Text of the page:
The problem is that it was precisely this control-freakery that led to the collapse of confidence in the system - this feeling by officials that the public can't be trusted.

"With reporting budgets on local media being slashed, Heather observed, "there are no journalists to send to meetings - Councils and their committees for example. No-one has time to make FoIA requests. "I suspect some local politicians have breathed a sigh of relief," she said, "if they no longer have to answer FoIA requests."

But "be careful what you wish for," she warned - "an uninformed electorate is a very dangerous thing." The way to re-energise citizenship is to tap into activism and into people's wish to re-energise their communities. Freedom of Information is essential to that.

Norman Baker, LibDem MP for Lewes, took up the theme that FoI is "essential for a modern democratic society where the citizenship have rights and are not treated like children" - a society in which people are not fed information only when the authorities feel they want to feed us.

The Bill was indeed watered down. The process involved David Clark losing his job which included responsibility for it - "the first Minister to be sacked for implementing his own party's manifesto."

In Norman Baker's own constituency, the Evening Argus is constantly using FOA and thereby eradicating excesses in public life.

He had himself made an FoIA application for MPs' expenses. It had been bitterly resisted. When information finally came out, it showed that there are MPs driving 60,000 miles per year on constituency business. Are they driving all day, every day? Now the public can ask their MP: "why, when your neighbour goes by train, do you fly, with all the implications of that for the environment?"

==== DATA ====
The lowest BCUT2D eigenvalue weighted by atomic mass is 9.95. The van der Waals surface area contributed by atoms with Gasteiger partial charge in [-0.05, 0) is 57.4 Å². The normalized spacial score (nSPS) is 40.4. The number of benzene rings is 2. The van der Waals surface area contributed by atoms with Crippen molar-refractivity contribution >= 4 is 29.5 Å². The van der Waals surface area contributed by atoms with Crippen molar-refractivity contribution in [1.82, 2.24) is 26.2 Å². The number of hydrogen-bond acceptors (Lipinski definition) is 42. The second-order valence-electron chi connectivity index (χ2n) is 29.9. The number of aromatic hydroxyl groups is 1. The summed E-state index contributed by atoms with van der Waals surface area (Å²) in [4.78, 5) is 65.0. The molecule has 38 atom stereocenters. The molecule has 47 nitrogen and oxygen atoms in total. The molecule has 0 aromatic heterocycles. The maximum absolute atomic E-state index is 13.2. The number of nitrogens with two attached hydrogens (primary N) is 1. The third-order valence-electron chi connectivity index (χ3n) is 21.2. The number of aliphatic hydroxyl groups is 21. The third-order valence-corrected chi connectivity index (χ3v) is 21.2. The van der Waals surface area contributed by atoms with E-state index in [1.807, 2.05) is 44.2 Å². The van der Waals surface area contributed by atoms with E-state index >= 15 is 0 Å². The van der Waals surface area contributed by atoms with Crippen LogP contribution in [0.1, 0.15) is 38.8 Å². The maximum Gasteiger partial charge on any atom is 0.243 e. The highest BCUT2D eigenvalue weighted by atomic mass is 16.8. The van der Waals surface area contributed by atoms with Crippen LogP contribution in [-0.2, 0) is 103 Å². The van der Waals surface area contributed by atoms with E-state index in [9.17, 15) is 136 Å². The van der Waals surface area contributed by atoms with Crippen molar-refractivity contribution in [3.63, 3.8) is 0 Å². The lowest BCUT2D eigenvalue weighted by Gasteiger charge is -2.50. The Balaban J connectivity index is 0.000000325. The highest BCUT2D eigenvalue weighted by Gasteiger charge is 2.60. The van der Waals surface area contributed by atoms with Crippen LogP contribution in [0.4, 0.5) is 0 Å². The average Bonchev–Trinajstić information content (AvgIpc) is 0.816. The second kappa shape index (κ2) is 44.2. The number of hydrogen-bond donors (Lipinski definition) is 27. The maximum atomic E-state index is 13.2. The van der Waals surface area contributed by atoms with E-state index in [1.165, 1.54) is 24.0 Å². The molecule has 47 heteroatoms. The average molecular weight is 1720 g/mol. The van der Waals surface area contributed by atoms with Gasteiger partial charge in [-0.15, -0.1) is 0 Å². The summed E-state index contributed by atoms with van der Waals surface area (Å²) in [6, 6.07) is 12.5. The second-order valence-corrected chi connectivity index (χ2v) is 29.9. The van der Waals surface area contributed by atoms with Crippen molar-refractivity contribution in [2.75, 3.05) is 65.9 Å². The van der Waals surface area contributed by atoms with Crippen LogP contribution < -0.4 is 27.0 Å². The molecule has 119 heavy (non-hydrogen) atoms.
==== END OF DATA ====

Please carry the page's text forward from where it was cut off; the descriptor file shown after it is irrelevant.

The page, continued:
"The government's proposals are not about improving the Act," Norman Baker declared, "but about destroying it. It's been hobbling along despite being watered down - so it has to be destroyed.

"This is not a question of the public interest, but of the government interest. If Mrs Miggins has a harmless request that affects nobody, she can have the information: but any troublemakers, like those in this room, can be refused.

"So draconian are the changes that if any request is in any way embarrass to the government, they provide an easy way to refuse it."

The next stage in fightback would be on Friday (20 April) when David Maclean's insidious Bill was coming up for debate. The government Whips have remained silent - unusually for a Private Member's Bill. In Norman Baker's view, the Whips were "colluding with David Maclean". But Norman has "tabled a large number of amendments to, ensure that the Maclean Bill will be given full scrutiny. It may be so fully scrutinised that it runs out of time." [It did: see Guardian report. Norman Baker, however, was, we hear, told off by the Speaker for using notes.]

Richard Shepherd, Conservative MP for Aldridge-Brownhil and veteran of the struggle for freedom of information, recalled a fantastic parliamentary speaker of the 18th century who, overwhelmed by the power of his predecessor's argument, stood up and said "ditto".

He was particularly grateful to Heather Brooke for bringing an 18th-century dimension to the discussion, through her reference to the US constitution. "From that great Declaration - 'We the people' - follows a long march of everyman in this country. It is through the diligence of ordinary citizens that this became a democracy. Another 18th-century man, often misrepresented as a conservative, wrote of "men and measures": the people must make a judgement on the politicians and on the programme. Without this, how do we form judgement? How do we exercise sovereignty? Everything this society constructs is constructed in our name, from government to the hived-off companies that now run so many things, is - or should be - conceived in the spirit of a belief in the people.